by pegpluscol / January 27, 2012 11:23 AM PST

Chutzpah! Male dominance! Bigotry! Omni wise! Insistent!
No matter how good he is I'd never trust him to do anything for me, nor would I buy anything there.

Collapse -
It all depends...
by damase / January 27, 2012 10:13 AM PST

It depends on the honesty level of the technician.
If the technician is truly honest he will remove these programs and tell the customer why.
If he is mostly honest or not familiar with the customer he can point out the problem with these programs and hope the customer willingly removes them themselves.
If the technician is dishonest he can leave these programs installed and running for guaranteed repeat business.

Collapse -
The Technican's Action Was Wrong...
by proseandpoetry / January 27, 2012 10:15 AM PST

Although the technician probably has knowledge superior to CR's, basic respect for the client should have been observed. If you were feeling bad, and went to a physician for relief, you would rightly be very angry if the doctor thought to himself after examining you, "This patient has cancer. I will cut it out now," then proceeded to sedate you and operated then and there. You awaken some time later, maybe cancer-free, but feeling violated for not having any say in your treatment. Though removal of programs from your computer isn' t the same as surgery, the principle is the same. A patient or a customer likes to be consulted before something fairly major is set into motion. Out of respect for his client, the technician should have had a consultation with his client, where he would have explained why he thought removal of the programs was the right action, giving CR some choice.

Collapse -
by Sobitthen11 / January 27, 2012 10:18 AM PST

I would remove any application that had any spyware attached to it, if that involved this software he removed or not, I do not know...

But I would research on the bloatware the EU had purchased and if he was a novice and the software was creating a performance issue, I would have removed the application and installed, and taught him how to use, a freeware utility such as Ccleaner to remove garbage files and erroneous registry entries.

Numerous times I have encountered EUs running 2 anti-virus programs at the same time and have removed 1 without asking as well, if one was a free one, it would be the one to go, if both were paid for, I would call and ask... But if he felt his AV program was not performing well I would suggest to add something like paid version of Malwarebytes. 2 AV programs will really slow down a computer and will fight over monitoring and viruses will sneak past them.

If computer does have a performance issue, almost all of them do compared to what I use daily, I would search for running processes and typically find numerous programs running that do not need to be running, Quicktime-Real Player-outdated HP utilities and so forth and remove from start up to speed up their systems.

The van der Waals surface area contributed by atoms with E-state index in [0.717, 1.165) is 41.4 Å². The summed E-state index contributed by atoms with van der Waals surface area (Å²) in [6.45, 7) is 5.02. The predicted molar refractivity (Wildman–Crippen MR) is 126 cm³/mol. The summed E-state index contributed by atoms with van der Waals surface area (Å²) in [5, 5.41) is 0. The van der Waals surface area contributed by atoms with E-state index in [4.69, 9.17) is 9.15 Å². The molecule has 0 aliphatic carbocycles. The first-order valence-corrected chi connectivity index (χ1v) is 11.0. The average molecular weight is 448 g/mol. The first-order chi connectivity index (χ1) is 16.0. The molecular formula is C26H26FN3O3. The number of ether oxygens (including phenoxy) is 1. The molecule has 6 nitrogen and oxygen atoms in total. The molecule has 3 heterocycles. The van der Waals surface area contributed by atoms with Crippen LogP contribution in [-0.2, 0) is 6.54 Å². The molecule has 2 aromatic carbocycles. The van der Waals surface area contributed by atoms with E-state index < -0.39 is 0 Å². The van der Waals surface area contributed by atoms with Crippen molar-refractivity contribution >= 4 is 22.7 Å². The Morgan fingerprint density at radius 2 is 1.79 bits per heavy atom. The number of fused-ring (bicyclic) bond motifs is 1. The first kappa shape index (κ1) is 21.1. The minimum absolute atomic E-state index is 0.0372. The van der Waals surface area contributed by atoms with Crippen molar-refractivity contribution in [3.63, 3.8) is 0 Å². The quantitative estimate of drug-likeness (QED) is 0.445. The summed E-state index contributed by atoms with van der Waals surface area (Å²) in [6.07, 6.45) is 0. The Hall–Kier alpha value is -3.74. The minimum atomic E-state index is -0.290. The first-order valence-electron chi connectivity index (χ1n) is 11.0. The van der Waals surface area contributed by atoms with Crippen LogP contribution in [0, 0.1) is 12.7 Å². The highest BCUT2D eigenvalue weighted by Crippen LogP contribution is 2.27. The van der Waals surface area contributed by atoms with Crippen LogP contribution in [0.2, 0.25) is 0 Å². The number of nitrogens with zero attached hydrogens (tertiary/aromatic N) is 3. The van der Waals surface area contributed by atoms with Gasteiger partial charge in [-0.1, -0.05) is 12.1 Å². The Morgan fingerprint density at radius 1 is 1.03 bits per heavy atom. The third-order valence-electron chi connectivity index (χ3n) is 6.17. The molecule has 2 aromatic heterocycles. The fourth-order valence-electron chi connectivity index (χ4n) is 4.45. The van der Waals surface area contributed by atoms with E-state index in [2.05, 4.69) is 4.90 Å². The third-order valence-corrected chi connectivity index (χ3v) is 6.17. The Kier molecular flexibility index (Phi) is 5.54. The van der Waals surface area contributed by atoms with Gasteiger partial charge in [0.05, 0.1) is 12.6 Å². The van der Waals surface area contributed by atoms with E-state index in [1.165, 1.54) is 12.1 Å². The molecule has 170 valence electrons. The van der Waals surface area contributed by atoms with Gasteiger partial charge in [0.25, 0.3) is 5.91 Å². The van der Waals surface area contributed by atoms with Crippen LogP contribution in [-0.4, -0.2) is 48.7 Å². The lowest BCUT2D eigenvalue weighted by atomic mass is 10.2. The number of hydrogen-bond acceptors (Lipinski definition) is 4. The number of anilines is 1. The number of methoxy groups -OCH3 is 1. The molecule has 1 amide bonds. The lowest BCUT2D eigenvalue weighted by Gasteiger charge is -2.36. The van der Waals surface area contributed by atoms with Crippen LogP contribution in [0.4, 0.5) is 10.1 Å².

Allot of computers that have been coming in have been so badly infected that they have had to be backed up, wiped and reinstalled, when you perform a service at a flat fee you ask right off whether there would be an objection to a wipe or not, some tell you right off to wipe, others want to see if you can save it or not, the root-kits lately are like a cancer, their creators must be proud...

If any users are still using XP I create 2 accounts, if person's name was Mike, one would be called Super Mike, the admin account for making changes, and Internet Mike, the account to cruise the internet which is a limited account, if you do not have permission to change system files in the limited account, an attack from the internet is harder to perform, assuming that if you have Pro or above, you have an Admin password loaded...

I've been using computers since before the days of the PC, most of my knowledge is self taught, but I took courses to make it official... my 2 cents...

Collapse -
No, it wsn't his computer to play with
by falconflyer174 / January 27, 2012 10:23 AM PST

No, the tech should not have removed anything from the HDD without asking and explaining what and why.
You don't allow an auto repair tech do anything to your car without permission, and this is no different.
I wouldn't use any of those advertised utilities, and I would tell someone not to use one, but I would NOT without their specific permission, remove the software from another persons machine. It is a PERSONAL computer. belonging to that person.

Collapse -
removing programs without asking......
by condobloke / January 27, 2012 10:39 AM PST

The tech was hired to FIX.....(not to then turn around and ask your opinion). . He found MULTIPLE "fixit" programs.....which can cause similar dramas to multiple antivirus programs. SO, being the professional he is, he got rid of the source of almost certain problems.
Being "paid for" programs, you would still have access to another download of the program, and no doubt you would still have the "key" to activate the program.....but why would you?....if you go to the doctor and he removes some cancerous growth.....are you going to put it back ???

Collapse -
I think you kind of missed the point here...